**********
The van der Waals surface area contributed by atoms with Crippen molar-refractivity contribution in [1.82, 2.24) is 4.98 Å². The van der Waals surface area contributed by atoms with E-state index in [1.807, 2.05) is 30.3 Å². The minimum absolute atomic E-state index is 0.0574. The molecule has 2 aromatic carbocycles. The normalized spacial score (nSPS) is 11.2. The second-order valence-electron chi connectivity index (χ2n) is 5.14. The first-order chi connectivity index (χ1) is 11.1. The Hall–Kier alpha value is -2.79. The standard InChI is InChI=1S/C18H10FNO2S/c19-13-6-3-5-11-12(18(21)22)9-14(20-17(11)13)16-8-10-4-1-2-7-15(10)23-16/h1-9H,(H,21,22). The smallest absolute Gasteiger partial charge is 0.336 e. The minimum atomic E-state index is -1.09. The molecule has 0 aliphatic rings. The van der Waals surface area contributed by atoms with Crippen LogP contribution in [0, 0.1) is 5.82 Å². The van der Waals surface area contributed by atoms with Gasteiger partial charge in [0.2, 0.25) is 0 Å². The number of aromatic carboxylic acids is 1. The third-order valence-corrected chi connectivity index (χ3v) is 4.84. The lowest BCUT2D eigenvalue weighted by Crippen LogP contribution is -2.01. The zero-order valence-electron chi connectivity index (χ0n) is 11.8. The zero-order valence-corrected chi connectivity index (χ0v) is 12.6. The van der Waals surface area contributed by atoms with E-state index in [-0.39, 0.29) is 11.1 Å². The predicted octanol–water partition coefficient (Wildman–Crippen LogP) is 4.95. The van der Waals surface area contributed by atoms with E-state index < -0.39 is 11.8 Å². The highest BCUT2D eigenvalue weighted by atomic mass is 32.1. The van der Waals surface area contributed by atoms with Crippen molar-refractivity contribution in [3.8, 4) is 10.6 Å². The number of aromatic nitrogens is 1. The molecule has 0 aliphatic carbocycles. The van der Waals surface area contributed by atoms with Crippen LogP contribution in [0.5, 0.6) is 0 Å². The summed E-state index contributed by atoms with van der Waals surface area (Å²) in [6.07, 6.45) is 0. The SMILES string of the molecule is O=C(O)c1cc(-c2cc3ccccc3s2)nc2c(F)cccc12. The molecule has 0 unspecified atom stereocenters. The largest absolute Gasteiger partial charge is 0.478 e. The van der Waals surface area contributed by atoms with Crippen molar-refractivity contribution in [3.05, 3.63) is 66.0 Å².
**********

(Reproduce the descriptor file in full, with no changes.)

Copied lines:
The van der Waals surface area contributed by atoms with Crippen molar-refractivity contribution in [1.82, 2.24) is 4.98 Å². The van der Waals surface area contributed by atoms with E-state index in [1.807, 2.05) is 30.3 Å². The minimum absolute atomic E-state index is 0.0574. The molecule has 2 aromatic carbocycles. The normalized spacial score (nSPS) is 11.2. The second-order valence-electron chi connectivity index (χ2n) is 5.14. The first-order chi connectivity index (χ1) is 11.1. The Hall–Kier alpha value is -2.79. The standard InChI is InChI=1S/C18H10FNO2S/c19-13-6-3-5-11-12(18(21)22)9-14(20-17(11)13)16-8-10-4-1-2-7-15(10)23-16/h1-9H,(H,21,22). The smallest absolute Gasteiger partial charge is 0.336 e. The minimum atomic E-state index is -1.09. The molecule has 0 aliphatic rings. The van der Waals surface area contributed by atoms with Crippen LogP contribution in [0, 0.1) is 5.82 Å². The van der Waals surface area contributed by atoms with Gasteiger partial charge in [0.2, 0.25) is 0 Å². The number of aromatic carboxylic acids is 1. The third-order valence-corrected chi connectivity index (χ3v) is 4.84. The lowest BCUT2D eigenvalue weighted by Crippen LogP contribution is -2.01. The zero-order valence-electron chi connectivity index (χ0n) is 11.8. The zero-order valence-corrected chi connectivity index (χ0v) is 12.6. The van der Waals surface area contributed by atoms with E-state index in [-0.39, 0.29) is 11.1 Å². The predicted octanol–water partition coefficient (Wildman–Crippen LogP) is 4.95. The van der Waals surface area contributed by atoms with E-state index < -0.39 is 11.8 Å². The highest BCUT2D eigenvalue weighted by atomic mass is 32.1. The van der Waals surface area contributed by atoms with Crippen molar-refractivity contribution in [3.8, 4) is 10.6 Å². The number of aromatic nitrogens is 1. The molecule has 0 aliphatic carbocycles. The van der Waals surface area contributed by atoms with Crippen LogP contribution in [0.5, 0.6) is 0 Å². The summed E-state index contributed by atoms with van der Waals surface area (Å²) in [6.07, 6.45) is 0. The SMILES string of the molecule is O=C(O)c1cc(-c2cc3ccccc3s2)nc2c(F)cccc12. The molecule has 0 unspecified atom stereocenters. The largest absolute Gasteiger partial charge is 0.478 e. The van der Waals surface area contributed by atoms with Crippen molar-refractivity contribution in [3.05, 3.63) is 66.0 Å².